ACT, Inc. (2006). Reading between the lines: What the ACT reveals about college readiness in reading. Iowa City, IA: ACT.

Common Core State Standards Initiative. (2010).  Common Core State Standards for English Language Arts & Literacy in History/Social Studies, Science, and Technical Subjects.  Washington, DC: CCSSO & National Governors Association

Adams, M.J. (2010-11). Advancing Our Students’ Language and Literacy: The Challenge of Complex Texts. American Educator, 34 (4), pp 3-11

Shanahan, T. (2011). Shanahan on literacy – blog entries. June – August, 2011. http://www.shanahanonliteracy.com/

Hiebert, E. (2010-11). Getting the Size of the First Step Right. Reading Today, December 2011/January 2012, pp 26-27. http://www.reading.org

Chall, J. S. (1967). Learning to read: The great debate. Fort Worth, TX: Harcourt Brace.

Hiebert, E. (2005). State reform policies and the task textbooks pose for first-grade readers. Elementary School Journal, 105, pp. 245-266.

Foorman, B. R., Francis, D. J., Davidson, K. C., Harm, M. W., & Griffin, J. (2004). Variability in text features in six grade 1 basal reading programs. Scientific Studies of Reading, 8 (2), pp. 167-197.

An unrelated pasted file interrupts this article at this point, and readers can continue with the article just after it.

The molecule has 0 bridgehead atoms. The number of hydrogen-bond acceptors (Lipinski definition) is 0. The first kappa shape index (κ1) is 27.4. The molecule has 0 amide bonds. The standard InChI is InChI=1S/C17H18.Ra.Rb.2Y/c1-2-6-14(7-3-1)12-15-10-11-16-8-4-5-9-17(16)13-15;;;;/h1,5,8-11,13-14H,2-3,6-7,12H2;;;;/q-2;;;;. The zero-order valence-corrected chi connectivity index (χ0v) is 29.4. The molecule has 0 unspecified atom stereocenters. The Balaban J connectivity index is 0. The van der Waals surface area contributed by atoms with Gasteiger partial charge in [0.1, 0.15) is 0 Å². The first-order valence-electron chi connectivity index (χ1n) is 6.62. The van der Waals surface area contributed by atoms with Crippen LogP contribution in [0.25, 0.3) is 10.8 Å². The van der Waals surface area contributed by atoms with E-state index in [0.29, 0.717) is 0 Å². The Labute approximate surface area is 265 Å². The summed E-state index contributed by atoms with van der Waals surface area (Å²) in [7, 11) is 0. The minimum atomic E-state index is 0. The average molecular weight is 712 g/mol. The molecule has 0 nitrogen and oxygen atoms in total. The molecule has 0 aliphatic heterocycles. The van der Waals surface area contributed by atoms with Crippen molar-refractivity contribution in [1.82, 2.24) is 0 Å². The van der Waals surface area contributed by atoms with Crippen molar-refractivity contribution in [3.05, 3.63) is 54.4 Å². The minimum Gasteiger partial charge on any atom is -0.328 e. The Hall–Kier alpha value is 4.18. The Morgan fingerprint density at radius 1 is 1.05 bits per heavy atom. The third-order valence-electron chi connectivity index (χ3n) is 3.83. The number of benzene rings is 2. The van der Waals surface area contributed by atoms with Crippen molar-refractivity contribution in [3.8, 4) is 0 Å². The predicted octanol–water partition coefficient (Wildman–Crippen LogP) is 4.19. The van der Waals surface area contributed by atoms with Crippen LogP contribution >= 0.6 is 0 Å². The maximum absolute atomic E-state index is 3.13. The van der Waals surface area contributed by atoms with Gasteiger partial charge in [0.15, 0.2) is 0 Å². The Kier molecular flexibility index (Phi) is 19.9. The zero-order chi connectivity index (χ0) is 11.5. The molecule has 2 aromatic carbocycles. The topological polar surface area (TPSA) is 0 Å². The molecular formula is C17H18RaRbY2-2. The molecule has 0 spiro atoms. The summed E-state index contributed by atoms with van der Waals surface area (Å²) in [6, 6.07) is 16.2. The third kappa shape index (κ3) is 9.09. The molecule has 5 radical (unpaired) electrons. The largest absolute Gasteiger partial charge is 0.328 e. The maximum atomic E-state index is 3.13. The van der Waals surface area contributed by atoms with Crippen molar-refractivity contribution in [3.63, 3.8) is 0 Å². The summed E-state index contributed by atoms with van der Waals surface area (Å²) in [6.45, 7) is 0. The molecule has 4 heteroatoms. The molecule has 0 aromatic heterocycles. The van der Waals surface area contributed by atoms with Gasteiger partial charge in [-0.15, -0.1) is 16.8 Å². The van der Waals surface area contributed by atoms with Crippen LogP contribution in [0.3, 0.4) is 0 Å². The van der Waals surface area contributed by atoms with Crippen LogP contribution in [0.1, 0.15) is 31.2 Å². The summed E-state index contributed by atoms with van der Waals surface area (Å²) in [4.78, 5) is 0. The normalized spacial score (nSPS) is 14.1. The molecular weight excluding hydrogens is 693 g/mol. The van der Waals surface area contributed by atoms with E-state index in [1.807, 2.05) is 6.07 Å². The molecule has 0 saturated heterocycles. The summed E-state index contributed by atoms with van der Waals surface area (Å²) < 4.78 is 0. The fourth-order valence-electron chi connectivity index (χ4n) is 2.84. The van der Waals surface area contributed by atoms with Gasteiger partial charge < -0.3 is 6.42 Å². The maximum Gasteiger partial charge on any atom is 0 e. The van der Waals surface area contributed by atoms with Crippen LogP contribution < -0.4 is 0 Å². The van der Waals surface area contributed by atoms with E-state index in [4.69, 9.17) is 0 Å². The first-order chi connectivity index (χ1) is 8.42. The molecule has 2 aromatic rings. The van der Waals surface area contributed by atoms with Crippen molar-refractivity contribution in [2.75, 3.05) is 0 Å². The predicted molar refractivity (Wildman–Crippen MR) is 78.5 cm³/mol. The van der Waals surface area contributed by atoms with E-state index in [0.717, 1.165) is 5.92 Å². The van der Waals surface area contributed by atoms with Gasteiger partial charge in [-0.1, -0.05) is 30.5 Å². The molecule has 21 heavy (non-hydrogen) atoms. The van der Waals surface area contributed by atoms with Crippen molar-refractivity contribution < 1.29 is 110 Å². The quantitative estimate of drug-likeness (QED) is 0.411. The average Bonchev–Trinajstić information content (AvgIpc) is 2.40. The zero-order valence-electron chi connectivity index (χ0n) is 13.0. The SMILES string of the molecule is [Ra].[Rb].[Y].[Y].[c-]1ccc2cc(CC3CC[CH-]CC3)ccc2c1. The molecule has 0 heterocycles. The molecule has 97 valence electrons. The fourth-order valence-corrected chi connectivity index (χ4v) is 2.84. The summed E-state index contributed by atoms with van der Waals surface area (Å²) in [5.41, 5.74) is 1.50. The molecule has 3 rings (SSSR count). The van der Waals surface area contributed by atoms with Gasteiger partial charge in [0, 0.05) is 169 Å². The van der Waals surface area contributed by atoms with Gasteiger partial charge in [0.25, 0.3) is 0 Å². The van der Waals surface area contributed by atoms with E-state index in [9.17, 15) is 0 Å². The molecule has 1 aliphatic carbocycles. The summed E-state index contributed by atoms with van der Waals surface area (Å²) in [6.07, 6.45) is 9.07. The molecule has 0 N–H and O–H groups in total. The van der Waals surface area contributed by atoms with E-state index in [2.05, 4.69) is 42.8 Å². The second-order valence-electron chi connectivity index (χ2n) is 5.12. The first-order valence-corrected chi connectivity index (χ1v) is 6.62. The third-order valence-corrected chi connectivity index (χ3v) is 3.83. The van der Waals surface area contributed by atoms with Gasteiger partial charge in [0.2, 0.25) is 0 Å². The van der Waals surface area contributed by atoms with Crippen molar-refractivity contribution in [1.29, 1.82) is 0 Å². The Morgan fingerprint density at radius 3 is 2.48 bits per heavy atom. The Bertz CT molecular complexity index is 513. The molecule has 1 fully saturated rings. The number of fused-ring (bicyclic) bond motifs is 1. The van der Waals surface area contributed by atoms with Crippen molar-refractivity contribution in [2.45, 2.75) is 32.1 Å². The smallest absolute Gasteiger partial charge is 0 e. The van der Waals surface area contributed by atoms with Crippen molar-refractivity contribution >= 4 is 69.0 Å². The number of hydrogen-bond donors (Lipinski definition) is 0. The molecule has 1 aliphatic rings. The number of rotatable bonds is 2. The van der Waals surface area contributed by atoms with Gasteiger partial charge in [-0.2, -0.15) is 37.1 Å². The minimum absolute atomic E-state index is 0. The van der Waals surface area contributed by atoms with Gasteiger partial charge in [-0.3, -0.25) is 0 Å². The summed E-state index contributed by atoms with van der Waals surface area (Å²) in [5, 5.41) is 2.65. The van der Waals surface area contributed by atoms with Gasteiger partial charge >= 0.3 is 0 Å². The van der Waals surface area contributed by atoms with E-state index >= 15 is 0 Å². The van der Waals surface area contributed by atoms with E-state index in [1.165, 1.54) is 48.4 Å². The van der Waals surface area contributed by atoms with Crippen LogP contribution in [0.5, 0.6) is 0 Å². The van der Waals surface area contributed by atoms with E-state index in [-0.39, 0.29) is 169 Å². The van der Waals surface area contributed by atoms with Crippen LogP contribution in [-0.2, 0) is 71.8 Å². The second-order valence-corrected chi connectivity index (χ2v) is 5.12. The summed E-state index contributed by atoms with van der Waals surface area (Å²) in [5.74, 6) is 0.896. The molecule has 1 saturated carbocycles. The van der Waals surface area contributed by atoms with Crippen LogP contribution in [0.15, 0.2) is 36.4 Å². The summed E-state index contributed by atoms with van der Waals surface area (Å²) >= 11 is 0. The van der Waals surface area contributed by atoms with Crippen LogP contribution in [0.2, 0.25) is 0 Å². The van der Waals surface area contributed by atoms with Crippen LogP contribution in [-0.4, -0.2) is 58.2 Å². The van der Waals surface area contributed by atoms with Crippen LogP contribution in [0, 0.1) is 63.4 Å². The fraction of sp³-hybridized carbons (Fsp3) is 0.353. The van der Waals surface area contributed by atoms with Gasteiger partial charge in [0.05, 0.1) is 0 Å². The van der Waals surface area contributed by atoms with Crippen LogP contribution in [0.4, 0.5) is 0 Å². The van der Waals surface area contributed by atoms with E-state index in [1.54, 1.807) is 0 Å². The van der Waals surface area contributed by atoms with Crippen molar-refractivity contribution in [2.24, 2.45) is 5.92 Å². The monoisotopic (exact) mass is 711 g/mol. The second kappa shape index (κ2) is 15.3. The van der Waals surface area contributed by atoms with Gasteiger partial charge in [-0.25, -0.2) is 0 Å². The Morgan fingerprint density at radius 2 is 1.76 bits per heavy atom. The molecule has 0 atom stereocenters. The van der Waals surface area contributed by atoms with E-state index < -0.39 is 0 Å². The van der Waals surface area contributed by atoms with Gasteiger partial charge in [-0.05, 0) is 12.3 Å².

Levy, R. (2009). Children's perceptions of reading and the use of reading scheme texts. Cambridge Journal of Education,39 (3), pp.361-377

Ofsted. (2004). Reading for purpose and pleasure, an evaluation of the reading in primary schools. London: Ofsted.

Solity, J.E., & Vousden, J.I. (2009). Real books vs reading schemes: A new perspective from instructional psychology. Educational Psychology 29, pp. 469-511

Rose, J. (2006). An independent review of the teaching of early reading. London: Department for Education and Skills. http://webarchive.nationalarchives.gov.uk/20100526143644/standards.dcsf.gov.uk/phonics/rosereview/

Pro5 (2011). The importance of phonics: a catalogue of systematic synthetic phonics products and training. Leicester: Eastern Shires Purchasing Organisation. http://content.yudu.com/Library/A1ukc2/SystematicSyntheticP/resources/index.htm